Cruise ship captains are the commanders of cruise ships, which involves the overall operation, crew management and the safety of the ship. Effective captains have strong physical health and problem-solving skills. They must communicate effectively and be able to adapt to conditions that change constantly. They need a thorough knowledge of maritime regulations and laws, and to be able to make quick decisions in case of emergencies.
Cruise ship captains are licensed mariners who have supreme responsibility for the vessel they command. Captains communicate with other vessels, oversee the expulsion of ship pollution and ensure that cargo is stowed on board with accordance to regulations. Cruise ship captains use navigational aids to determine the ship's location and speed, and they pilot the ship with the utmost safety. Captains supervise the ship's general upkeep and engines, and they adhere to procedures for refugees, terrorist threats, stowaways, hijackers and pirates. Cruise ship captains also socialize with the guests on board and try to ensure their comfort.
Cruise ship captains begin with a high school diploma, though many have associates, bachelor's or master's degrees in marine engineering, marine science or a similar field. Their postsecondary education often occurs at a merchant marine academy, which may include coursework in mathematics, naval science and sea training. Cruise ship captains may also do most of their training by logging at least 1,000 hours as a deckhand before passing certain certifications. These credentials may include licenses such as the Consolidate Merchant Mariner Credential, which can be earned through the Coast Guard. Once qualified to be an officer, prospective captains work their way up with further experience on ships.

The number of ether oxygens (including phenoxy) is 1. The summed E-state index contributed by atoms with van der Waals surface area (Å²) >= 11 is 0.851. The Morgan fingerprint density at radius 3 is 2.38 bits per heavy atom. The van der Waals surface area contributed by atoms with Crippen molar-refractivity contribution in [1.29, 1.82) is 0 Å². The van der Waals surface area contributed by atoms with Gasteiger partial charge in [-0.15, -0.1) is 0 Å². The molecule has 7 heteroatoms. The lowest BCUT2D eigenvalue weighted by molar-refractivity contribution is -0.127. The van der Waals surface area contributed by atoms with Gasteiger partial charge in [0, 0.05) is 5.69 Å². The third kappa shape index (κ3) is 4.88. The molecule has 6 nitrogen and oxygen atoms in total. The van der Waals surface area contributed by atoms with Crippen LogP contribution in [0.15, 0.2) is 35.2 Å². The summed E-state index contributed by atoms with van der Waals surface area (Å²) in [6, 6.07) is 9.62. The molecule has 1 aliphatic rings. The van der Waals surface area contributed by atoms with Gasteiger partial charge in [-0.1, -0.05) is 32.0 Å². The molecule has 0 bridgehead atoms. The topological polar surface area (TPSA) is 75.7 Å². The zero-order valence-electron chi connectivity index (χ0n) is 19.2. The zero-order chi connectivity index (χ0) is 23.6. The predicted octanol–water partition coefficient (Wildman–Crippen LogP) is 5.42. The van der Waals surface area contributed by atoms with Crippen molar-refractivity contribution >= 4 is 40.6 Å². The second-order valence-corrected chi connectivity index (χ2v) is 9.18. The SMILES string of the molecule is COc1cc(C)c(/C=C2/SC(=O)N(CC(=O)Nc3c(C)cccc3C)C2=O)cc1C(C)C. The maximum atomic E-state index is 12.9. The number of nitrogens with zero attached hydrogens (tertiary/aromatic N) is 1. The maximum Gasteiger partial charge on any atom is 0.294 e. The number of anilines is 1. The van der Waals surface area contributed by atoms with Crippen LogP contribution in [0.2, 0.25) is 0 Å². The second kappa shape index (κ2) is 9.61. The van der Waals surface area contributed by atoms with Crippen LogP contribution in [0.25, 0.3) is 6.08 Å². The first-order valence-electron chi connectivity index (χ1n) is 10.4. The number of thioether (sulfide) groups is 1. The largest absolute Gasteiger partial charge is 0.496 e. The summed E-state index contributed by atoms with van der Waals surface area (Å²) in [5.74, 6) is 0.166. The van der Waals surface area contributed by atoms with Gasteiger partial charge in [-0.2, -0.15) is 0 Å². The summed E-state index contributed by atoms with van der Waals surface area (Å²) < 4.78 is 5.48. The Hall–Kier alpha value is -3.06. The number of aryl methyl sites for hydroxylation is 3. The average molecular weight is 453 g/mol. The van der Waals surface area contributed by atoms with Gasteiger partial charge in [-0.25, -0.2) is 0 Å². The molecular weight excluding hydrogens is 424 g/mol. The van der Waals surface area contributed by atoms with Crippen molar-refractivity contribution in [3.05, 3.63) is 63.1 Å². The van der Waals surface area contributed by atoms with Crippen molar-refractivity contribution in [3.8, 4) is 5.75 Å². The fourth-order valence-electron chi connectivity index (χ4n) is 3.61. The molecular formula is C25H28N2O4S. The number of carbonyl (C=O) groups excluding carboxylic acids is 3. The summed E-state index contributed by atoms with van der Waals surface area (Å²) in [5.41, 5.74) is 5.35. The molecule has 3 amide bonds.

Out of 10 major U.S. cities, the highest average salaried city for a cruise ship captain is Houston, Texas at $72,237 and the lowest is Charlotte, North Carolina at $31,892, according to a report compiled by Salary Expert. The median salary for these 10 cities -- which also includes Orlando, Florida; Chicago, Illinois; Boston, Massachusetts; New York, New York; Indianapolis, Indiana; Atlanta, Georgia; Phoenix, Arizona; and Dallas, Texas -- was $48,927 as of January 14, 2011. This is below the average annual salary of all captains, mates and pilots of water vessels, which was $61,960 as of May 2008, according to the Bureau of Labor Statistics.
The outlook for ship captains, mates and pilots of water vessels is favorable as the profession is expected to grow 17 percent during the projected decade of 2008 to 2018. This is above the average growth of all jobs during the projected decade. Job growth is expected as a result of new U.S. flagged cruise ships that will travel to the Hawaiian Islands along with growing interest in ships around major metropolitan areas. Additional job opportunities will come as a result of replacing retired officers and because of the high turnover in the industry.
- cruise ship image by palms from Fotolia.com